Jump to ContentJump to Main Navigation
The Pen and the PeopleEnglish Letter Writers 1660-1800$
Users without a subscription are not able to see the full content.

Susan Whyman

Print publication date: 2009

Print ISBN-13: 9780199532445

Published to Oxford Scholarship Online: February 2010

DOI: 10.1093/acprof:oso/9780199532445.001.0001

Show Summary Details
Page of

PRINTED FROM OXFORD SCHOLARSHIP ONLINE (www.oxfordscholarship.com). (c) Copyright Oxford University Press, 2018. All Rights Reserved. Under the terms of the licence agreement, an individual user may print out a PDF of a single chapter of a monograph in OSO for personal use (for details see www.oxfordscholarship.com/page/privacy-policy).date: 21 January 2019

Letter‐Writing, Reading, and Literary Culture

Letter‐Writing, Reading, and Literary Culture

The Johnson Family and Anna Miller

(p.191) 6 Letter‐Writing, Reading, and Literary Culture
The Pen and the People

Susan E. Whyman

Oxford University Press

This chapter contrasts Jane Johnson's quiet reading and writing with the fast-paced public literary culture of her children — Robert and Barbara — and the patroness of their Bath poetry salon, Anna Miller. Changes in literary practices over the century, from the growth of epistolary fiction to the era of sensibility by the 1790s, are revealed through writings and reading records of Jane Johnson's children. It is suggested that the travelogue, methods of literary criticism, and the language of sentiment were influenced and shaped by letters. As sites of unsupervised reading, independent opinions, and cultural desires, letters had a political impact. Epistolary literacy thus provided a base for a free and active electorate at a time when political participation was still limited.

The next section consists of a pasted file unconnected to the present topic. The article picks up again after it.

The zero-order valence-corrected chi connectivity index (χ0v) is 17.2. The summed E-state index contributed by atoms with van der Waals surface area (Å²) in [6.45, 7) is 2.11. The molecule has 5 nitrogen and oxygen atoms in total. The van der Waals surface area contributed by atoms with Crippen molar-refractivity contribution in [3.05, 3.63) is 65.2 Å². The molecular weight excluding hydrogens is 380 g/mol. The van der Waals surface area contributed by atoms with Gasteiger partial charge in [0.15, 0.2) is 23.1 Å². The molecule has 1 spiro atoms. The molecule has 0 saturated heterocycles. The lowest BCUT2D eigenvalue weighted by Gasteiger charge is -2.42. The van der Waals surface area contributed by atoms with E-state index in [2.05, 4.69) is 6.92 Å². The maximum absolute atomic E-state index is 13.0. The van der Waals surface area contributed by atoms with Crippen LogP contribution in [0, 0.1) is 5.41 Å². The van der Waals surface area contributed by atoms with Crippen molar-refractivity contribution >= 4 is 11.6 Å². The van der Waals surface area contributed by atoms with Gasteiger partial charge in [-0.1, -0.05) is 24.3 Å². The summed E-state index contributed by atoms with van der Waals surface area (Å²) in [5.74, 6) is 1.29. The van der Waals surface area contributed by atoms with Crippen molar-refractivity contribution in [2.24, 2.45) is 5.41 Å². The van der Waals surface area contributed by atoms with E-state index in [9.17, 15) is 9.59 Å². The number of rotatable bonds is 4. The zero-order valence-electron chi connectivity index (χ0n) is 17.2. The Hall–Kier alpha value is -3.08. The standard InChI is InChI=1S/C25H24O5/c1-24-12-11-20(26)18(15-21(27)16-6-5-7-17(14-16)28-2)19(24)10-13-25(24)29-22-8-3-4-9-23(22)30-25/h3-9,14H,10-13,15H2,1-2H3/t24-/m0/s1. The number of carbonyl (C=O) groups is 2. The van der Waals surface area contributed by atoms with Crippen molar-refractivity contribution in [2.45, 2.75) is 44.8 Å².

Keywords:   reading, epistolary literacy, literary culture, literary criticism, travelogue, language of sentiment, independent opinions, Bath, poetry salon

Oxford Scholarship Online requires a subscription or purchase to access the full text of books within the service. Public users can however freely search the site and view the abstracts and keywords for each book and chapter.

Please, subscribe or login to access full text content.

If you think you should have access to this title, please contact your librarian.

To troubleshoot, please check our FAQs , and if you can't find the answer there, please contact us .